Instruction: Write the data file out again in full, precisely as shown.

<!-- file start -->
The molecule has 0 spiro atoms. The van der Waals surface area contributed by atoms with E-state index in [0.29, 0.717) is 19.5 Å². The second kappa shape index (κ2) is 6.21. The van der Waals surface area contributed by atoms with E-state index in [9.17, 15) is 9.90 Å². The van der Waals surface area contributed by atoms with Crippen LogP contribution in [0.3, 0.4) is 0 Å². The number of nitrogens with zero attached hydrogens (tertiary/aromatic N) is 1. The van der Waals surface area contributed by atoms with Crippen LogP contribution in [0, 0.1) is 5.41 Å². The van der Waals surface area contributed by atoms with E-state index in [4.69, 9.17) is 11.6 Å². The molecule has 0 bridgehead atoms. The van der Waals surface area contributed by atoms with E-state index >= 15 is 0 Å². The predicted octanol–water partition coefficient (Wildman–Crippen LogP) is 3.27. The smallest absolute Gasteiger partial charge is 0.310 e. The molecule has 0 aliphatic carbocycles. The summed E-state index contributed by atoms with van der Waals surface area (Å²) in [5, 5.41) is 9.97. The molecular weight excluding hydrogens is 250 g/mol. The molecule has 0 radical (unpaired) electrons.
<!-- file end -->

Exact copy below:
The molecule has 0 spiro atoms. The van der Waals surface area contributed by atoms with E-state index in [0.29, 0.717) is 19.5 Å². The second kappa shape index (κ2) is 6.21. The van der Waals surface area contributed by atoms with E-state index in [9.17, 15) is 9.90 Å². The van der Waals surface area contributed by atoms with Crippen LogP contribution in [0.3, 0.4) is 0 Å². The number of nitrogens with zero attached hydrogens (tertiary/aromatic N) is 1. The van der Waals surface area contributed by atoms with Crippen LogP contribution in [0, 0.1) is 5.41 Å². The van der Waals surface area contributed by atoms with E-state index in [4.69, 9.17) is 11.6 Å². The molecule has 0 bridgehead atoms. The van der Waals surface area contributed by atoms with E-state index >= 15 is 0 Å². The predicted octanol–water partition coefficient (Wildman–Crippen LogP) is 3.27. The smallest absolute Gasteiger partial charge is 0.310 e. The molecule has 0 aliphatic carbocycles. The summed E-state index contributed by atoms with van der Waals surface area (Å²) in [5, 5.41) is 9.97. The molecular weight excluding hydrogens is 250 g/mol. The molecule has 0 radical (unpaired) electrons.